knowledge and logic
About two or three years ago, I took a class on Nietzsche. Although I had heard plenty about Nietzsche I never could actually spell his name until I took that class. My philosophy professor did his dissertation on Nietzsche, which was called "A Buddhist Interpretation of Nietzsche." He said he had been reading Nietzsche since high school. Early on in the semester, I came to the realization that Nietzsche was an irrational nutcase, and I couldn't for the life of me understand why anybody took him seriously as a philosopher. My initial impression of Nietzsche was confirmed as the semester went on.
My professor opened up an email discussion for the class so that we could talk about whatever we wanted by emailing the whole class. Lots of interesting conversations and debates went on in there, and I found myself to be in the minority in most cases. I often criticized Nietzsche's sloppy arguments or lack of arguments, pointing out the many logical fallacies he committed, and I was constantly criticized for doing so. My philosophy professor seemed to think it was inappropriate to apply logic to Nietzsche, and he seemed to have the majority of the class convinced that logic was a matter of personal preference, and that I was merely arguing from a western biased point of view.
Since logic was so undervalued in that class, it was difficult to advance any sort of arguments. All of my arguments made use of logic. I often put them in formal form, such as disjunctive syllogisms, modus tollens, modus ponens, transitive, etc. My arguments were ineffective, not because anybody could find a flaw in my reasoning, or because anybody thought my arguments were unsound, but because they rejected the laws of logic they were based on. So all of these arguments always boiled down to the validity of logic.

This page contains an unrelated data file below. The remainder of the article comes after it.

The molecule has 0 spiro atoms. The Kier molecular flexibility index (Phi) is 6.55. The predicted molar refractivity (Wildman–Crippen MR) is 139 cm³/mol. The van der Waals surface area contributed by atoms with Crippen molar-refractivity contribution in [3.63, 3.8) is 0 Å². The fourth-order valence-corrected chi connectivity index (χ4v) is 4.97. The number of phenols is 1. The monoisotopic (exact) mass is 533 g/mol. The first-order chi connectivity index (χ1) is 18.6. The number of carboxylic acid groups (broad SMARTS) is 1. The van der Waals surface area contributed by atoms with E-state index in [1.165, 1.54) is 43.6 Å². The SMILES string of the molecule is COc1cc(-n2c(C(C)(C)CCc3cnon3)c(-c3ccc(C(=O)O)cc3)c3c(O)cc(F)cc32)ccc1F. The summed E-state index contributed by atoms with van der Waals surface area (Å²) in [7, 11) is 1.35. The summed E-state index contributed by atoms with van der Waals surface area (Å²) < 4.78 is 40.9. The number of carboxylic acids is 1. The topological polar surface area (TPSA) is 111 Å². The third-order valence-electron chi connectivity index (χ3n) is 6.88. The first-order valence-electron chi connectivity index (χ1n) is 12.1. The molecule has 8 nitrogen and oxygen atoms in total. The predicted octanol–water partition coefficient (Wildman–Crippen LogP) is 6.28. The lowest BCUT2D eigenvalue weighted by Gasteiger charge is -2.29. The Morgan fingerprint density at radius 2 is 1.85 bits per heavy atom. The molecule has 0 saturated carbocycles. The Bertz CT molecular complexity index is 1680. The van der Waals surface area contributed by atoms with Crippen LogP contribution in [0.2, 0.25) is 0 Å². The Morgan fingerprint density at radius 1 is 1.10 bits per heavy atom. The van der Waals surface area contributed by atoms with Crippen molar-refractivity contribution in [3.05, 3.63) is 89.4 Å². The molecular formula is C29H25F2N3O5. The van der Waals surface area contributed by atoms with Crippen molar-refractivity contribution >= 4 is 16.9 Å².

Logic wasn't the only thing being attacked. My professor also attacked the correspondence theory of true, the notion that language can convey true information, and the whole notion of objective truth in general. It seemed the class was willing to accept this nonsense uncritically, and I often found myself just shaking my head.
In my frustration, I finally wrote a long email to the whole class defending logic. I said to them, "What I want to do is persuade you that logic applies to the real world, that it is necessary, that it is objective, that knowledge is possible, and that language is adequate to convey true information."
Since some of these issues have come up here in my discussions with Steve and Dale, I thought I'd reproduce a lot of that email here in the blog. Some of it probably needs to be rewritten, so I may edit parts along the way. That all depends on how lazy I am and how badly I think something needs to be rewritten. I don't know how much conversation this will generate since just about everybody who makes comments here seems to be reasonable people who basically already agree with me on these issues, but I think this email will give everybody a lot of insight into how my mind works. Dale once suggested I post something about my thought process. Although this may not really fulfill that suggestion, I think it will be a significant step in that direction.